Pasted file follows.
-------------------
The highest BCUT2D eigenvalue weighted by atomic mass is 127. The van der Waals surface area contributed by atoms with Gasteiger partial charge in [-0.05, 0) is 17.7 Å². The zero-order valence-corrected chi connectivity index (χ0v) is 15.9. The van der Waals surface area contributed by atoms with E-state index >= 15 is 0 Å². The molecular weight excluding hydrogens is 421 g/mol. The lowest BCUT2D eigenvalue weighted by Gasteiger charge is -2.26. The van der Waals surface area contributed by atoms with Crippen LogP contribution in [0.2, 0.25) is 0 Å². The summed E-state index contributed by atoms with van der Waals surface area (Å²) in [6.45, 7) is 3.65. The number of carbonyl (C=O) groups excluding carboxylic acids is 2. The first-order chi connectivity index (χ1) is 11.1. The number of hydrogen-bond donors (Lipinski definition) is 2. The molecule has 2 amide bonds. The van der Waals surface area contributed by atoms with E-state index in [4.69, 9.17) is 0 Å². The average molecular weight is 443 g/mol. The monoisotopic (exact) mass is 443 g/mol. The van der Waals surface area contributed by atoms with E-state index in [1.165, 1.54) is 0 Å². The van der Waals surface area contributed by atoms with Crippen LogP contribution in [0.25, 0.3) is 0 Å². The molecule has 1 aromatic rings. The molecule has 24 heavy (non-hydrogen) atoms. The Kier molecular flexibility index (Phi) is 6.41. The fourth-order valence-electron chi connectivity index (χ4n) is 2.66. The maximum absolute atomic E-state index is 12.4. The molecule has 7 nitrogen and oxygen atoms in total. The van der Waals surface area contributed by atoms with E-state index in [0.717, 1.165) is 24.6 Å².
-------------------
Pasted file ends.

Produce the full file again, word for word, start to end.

The highest BCUT2D eigenvalue weighted by atomic mass is 127. The van der Waals surface area contributed by atoms with Gasteiger partial charge in [-0.05, 0) is 17.7 Å². The zero-order valence-corrected chi connectivity index (χ0v) is 15.9. The van der Waals surface area contributed by atoms with E-state index >= 15 is 0 Å². The molecular weight excluding hydrogens is 421 g/mol. The lowest BCUT2D eigenvalue weighted by Gasteiger charge is -2.26. The van der Waals surface area contributed by atoms with Crippen LogP contribution in [0.2, 0.25) is 0 Å². The summed E-state index contributed by atoms with van der Waals surface area (Å²) in [6.45, 7) is 3.65. The number of carbonyl (C=O) groups excluding carboxylic acids is 2. The first-order chi connectivity index (χ1) is 11.1. The number of hydrogen-bond donors (Lipinski definition) is 2. The molecule has 2 amide bonds. The van der Waals surface area contributed by atoms with E-state index in [4.69, 9.17) is 0 Å². The average molecular weight is 443 g/mol. The monoisotopic (exact) mass is 443 g/mol. The van der Waals surface area contributed by atoms with E-state index in [1.165, 1.54) is 0 Å². The van der Waals surface area contributed by atoms with Crippen LogP contribution in [0.25, 0.3) is 0 Å². The molecule has 1 aromatic rings. The molecule has 24 heavy (non-hydrogen) atoms. The Kier molecular flexibility index (Phi) is 6.41. The fourth-order valence-electron chi connectivity index (χ4n) is 2.66. The maximum absolute atomic E-state index is 12.4. The molecule has 7 nitrogen and oxygen atoms in total. The van der Waals surface area contributed by atoms with E-state index in [0.717, 1.165) is 24.6 Å².